City Life Museum covers history of black churches

July 15, 1991|By John Rivera

Some members of St. James Episcopal Church, the denomination's largest black congregation in Baltimore, had an opportunity yesterday to share a bit of their history with some friends from the suburbs.

They toured "Climbing Jacob's Ladder," a downtown exhibit on the history of black churches in the Eastern United States, with parishioners of an Episcopal "sister church," predominantly white Mark's-on-the-Hill in Pikesville.

As they made their way together through the Baltimore City Life Museums, they found that St. James had earned its place there as the area's oldest black Episcopal parish.

Erla McKinnon of St. James peered through the glass at a church bulletin from 1901, when the church occupied temporary quarters beforeit moved to Park Avenue and Preston Street. "Then they moved from Park Avenue to Lafayette and Arlington, where we are today," she said.

The exhibit was originally organized by the Smithsonian Institution and covered the history of the nation's black churches from the 18th century until after the Civil War. The staff of the City Life Museums supplemented this with the histories and artifacts of several Baltimore churches. They extended the scope of the exhibit to the 20th century.

As she scanned photographs of Baltimore congregations, Ms. McKinnon recognized several neighboring ones. "This is right around the corner from us, Macedonia Baptist," she said, pointing to a picture from the mid-1950s of a Queen's Rally, a fund-raising event where several"queens" and their "courts" competed to bring in the largest church offering for that day.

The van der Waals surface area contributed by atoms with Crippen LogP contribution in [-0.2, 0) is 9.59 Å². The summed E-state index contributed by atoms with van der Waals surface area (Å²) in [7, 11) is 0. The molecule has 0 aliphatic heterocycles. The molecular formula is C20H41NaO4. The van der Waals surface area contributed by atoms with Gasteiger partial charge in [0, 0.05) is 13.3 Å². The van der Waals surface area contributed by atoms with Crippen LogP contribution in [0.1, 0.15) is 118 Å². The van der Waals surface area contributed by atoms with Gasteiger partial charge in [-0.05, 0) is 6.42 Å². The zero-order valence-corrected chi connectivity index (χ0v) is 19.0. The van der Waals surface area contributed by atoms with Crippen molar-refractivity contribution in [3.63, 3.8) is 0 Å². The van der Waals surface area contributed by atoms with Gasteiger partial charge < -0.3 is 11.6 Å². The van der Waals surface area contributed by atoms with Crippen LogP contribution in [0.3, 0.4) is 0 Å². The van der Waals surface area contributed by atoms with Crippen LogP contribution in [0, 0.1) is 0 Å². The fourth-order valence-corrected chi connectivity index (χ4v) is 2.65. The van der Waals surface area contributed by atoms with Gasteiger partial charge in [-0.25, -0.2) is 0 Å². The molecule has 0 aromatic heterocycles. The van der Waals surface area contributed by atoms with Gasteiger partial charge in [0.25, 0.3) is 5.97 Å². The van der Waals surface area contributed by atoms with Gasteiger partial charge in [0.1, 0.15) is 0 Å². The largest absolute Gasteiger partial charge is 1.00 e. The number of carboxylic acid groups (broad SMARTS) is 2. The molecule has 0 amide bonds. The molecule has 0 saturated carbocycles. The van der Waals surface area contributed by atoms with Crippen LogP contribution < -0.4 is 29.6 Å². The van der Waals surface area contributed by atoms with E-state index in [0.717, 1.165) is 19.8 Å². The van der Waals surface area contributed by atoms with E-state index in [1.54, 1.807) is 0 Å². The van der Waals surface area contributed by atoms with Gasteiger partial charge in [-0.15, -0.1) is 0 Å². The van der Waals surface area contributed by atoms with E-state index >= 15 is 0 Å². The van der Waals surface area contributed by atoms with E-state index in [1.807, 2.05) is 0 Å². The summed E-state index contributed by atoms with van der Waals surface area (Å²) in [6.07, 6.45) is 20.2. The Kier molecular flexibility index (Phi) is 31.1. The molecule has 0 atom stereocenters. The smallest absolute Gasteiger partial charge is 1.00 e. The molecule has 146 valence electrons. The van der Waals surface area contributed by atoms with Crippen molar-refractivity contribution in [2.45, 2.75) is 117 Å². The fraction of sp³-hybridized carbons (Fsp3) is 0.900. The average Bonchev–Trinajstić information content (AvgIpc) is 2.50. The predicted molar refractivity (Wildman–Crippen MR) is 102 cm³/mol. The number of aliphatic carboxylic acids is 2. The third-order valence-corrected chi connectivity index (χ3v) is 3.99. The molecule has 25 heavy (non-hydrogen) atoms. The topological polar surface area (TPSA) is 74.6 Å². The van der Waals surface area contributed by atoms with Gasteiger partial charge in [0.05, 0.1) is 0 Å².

She moved on to the next photograph. "They have a dynamic young [minister] at Madison Presbyterian. They're doing some good things," she said.

Bethel African Methodist Episcopal Church, now located at Druid Hill Avenue and Lanvale Street, is the Baltimore congregation most prominently featured. The exhibit includes a reed organ from the church and photographs of worship services and former pastors.

Part of the exhibit is about the role of pastors' wives. As evidence of this role, the exhibit points out that Coppin State University is named for Frances Jackson Coppin and not for her husband, the Rev. Levi Coppin of Bethel.

The exhibit focuses on the development of black churches from their beginnings as branches of white-controlled congregations to the development of independent black churches. These include the African Methodist Episcopal Church, founded in Philadelphia in 1816, and the American Baptist Missionary Convention, which was started in 1840 after the white-controlled Baptist Church did not strongly denounce slavery.

Laura Berryman of St. Mark's-on-the-Hill stopped at a display explaining the "shout," when worshipers at camp meetings are "struck by the spirit" and begin to dance and yell in ecstasy. "I think this is interesting, because I saw that. Many years ago, when I was a child, they would have these meetings on Saturday nights."

One woman stopped and chuckled when she saw an ornate silver water pitcher, which was used by a preacher in the pulpit, recalling that it was her job to clean a similar pitcher as a young girl at the Waters African Methodist Episcopal Church on Aisquith Street.

"My father was the sexton" at Waters African Methodist Episcopal, explained Reba Taylor, who lived on the church grounds during her childhood. "We call them janitors now. And we had to do the cleaning of the church."

Ms. Taylor said the exhibit emphasizes the important social role of black churches in the life of the black community.

"This is what our young people need to know. It's good history; it's history I don't ever want to forget," said Ms. Taylor. "And if there was some way to teach this to the guys in the street, I would."

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